But it doesn’t stop there. If you scroll down and look at the box labeled “Which Religions Lead to Eternal Life?”, you get these interesting facts:

[Note: these numbers are from those who said "Many religions can lead to eternal life"]

  • 64% of White Evangelicals and 73% of White Mainline Protestants say that Judaism can lead to eternal life (Okay, maybe these are all dispensationalists that have gotten crossed up).
  • 35% of White Evangelicals and 55% of White Mainline Protestants say Islam can lead to eternal life (At least it’s still monotheism, I guess).
  • 26% of White Evangelicals and 46% of White Mainline Protestants say that Atheism can lead to eternal life (Umm, so we’re universalists, or at least we forgot that whole “justification by faith” thing that got us out of the Catholic church?)

Where it all goes to hell (and I mean that quite literally) is in the box labeled “What Determines Who Obtains Eternal Life?” This beautiful nugget informs us that:

  • 11% of White Evangelicals and 33% of White Mainline Protestants say that your actions (apart from belief) determine your eternal destiny
  • 10% of White Evangelicals and 10% of White Mainline Protestants say that it is a combination of belief and actions which determines your eternal destiny
  • 45% of White Evangelicals and 9% of White Mainline Protestants say that belief in Jesus and being born again determine your eternal destiny (!)

This means that over half of all white evangelicals and more than 9 out of every 10 white protestants disagree with Jesus when he says “Truly, truly, I say to you, unless one is born of water and the Spirit, he cannot enter the kingdom of God” (John 3.5). Nor do they agree with John 3.16. Or John 14.6.

This begs the question, at what point do we stop calling these people Christians? When we say “Most Christians” and when the society critiques “Most Christians,” it is now clearer than ever that they are not actually talking about Christians in the first place. They’re talking about people who wear the clothes of a Christian, but work for someone else. They’re talking about people who apparently don’t have anything better to do on Sunday morning (oh wait, they probably aren’t going to church, which explains our attendance numbers) and people who feel guilty for calling themselves what they really are, functional universalists (or atheists, since they seem to believe in no god I know of).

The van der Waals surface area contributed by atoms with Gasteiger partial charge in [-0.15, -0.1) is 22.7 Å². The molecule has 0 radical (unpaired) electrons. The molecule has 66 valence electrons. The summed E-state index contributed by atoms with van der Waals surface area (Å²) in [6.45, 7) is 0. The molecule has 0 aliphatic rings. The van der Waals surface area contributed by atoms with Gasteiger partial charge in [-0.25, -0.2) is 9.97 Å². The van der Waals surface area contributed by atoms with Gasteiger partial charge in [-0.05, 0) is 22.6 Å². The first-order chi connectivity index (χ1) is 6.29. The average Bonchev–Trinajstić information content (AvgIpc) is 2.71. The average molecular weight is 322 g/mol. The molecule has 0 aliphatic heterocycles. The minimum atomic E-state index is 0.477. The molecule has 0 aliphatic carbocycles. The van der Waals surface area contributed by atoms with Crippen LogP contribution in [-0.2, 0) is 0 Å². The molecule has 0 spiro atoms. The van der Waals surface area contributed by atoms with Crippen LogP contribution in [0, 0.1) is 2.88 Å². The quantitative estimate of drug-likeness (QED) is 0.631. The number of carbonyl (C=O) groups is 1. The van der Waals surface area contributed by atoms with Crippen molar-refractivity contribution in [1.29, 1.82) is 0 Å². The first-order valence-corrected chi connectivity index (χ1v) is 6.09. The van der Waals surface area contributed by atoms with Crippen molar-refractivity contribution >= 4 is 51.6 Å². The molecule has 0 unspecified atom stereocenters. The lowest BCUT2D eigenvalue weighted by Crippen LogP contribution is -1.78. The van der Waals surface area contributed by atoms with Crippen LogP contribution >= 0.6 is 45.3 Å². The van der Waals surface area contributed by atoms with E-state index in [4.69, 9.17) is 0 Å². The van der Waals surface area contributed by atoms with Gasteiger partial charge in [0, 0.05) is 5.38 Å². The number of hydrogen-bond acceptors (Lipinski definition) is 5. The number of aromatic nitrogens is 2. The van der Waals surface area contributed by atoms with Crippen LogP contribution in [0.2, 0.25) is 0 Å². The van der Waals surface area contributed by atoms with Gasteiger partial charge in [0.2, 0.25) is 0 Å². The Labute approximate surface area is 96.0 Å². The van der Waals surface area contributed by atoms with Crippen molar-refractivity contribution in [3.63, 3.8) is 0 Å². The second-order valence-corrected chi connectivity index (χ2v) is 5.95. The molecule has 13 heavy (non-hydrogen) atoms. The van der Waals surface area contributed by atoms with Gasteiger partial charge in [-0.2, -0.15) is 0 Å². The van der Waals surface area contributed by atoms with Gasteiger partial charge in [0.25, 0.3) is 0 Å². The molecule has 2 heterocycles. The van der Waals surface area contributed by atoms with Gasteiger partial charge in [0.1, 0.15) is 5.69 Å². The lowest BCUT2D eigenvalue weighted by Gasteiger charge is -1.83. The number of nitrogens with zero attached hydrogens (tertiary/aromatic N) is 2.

Why has this happened? Which came first: the denial of Scriptural authority and the inerrancy of God’s Word, or the abandonment of actual biblical Christianity? When did we become so self-assured that we lost the fear of God?

I don’t think I have anything constructive to say about this right now. Honestly, I’m shocked and appalled and a hair short of just really ticked off. I get so tired of people going around calling themselves Christians and then believing crap like that! If you wonder why Christmas is better called X-Mas and you are more and more likely to be shot trying to buy a Nintendo Wii than you are to hear someone talk about the birth of their savior and actually mean it, try these numbers on for size. This is sad, but unfortunately, it’s only sad because it confirmed what we’ve known all along.

I hope this motivates all of you, as it does me, to be more evangelistic and more adamant about the truth, the biblical truth, than ever before.


The Language of Salvation- A Further Look at Misusing Phrases and Imagery for Salvation

October 28, 2008

Just to continue the idea that I started yesterday, about the misuse of certain verses and imagery in presenting the Gospel message, I thought I would share with you guys a quote from Dr. John MacArthur which deals with the subject:

Listen to the typical gospel presentation nowadays. You’ll hear sinners entreated with words like, ‘accept Jesus Christ as personal Savior’; ‘ask Jesus into your heart’; ‘invite Christ into your life’; or ‘make a decision for Christ.’ You may be so accustomed to hearing those phrases that it will surprise you to learn that none of them is based on Biblical terminology. They are the products of a diluted gospel. (The Gospel According to Jesus, p.21)

These words strike even further to the core of what I simply breached yesterday which was the fact that many evangelists just throw around spiritual phraseology, to the point that we basically accept it as biblical talk, and yet at the end of the day most of it doesn’t stand up to the truth of Scripture.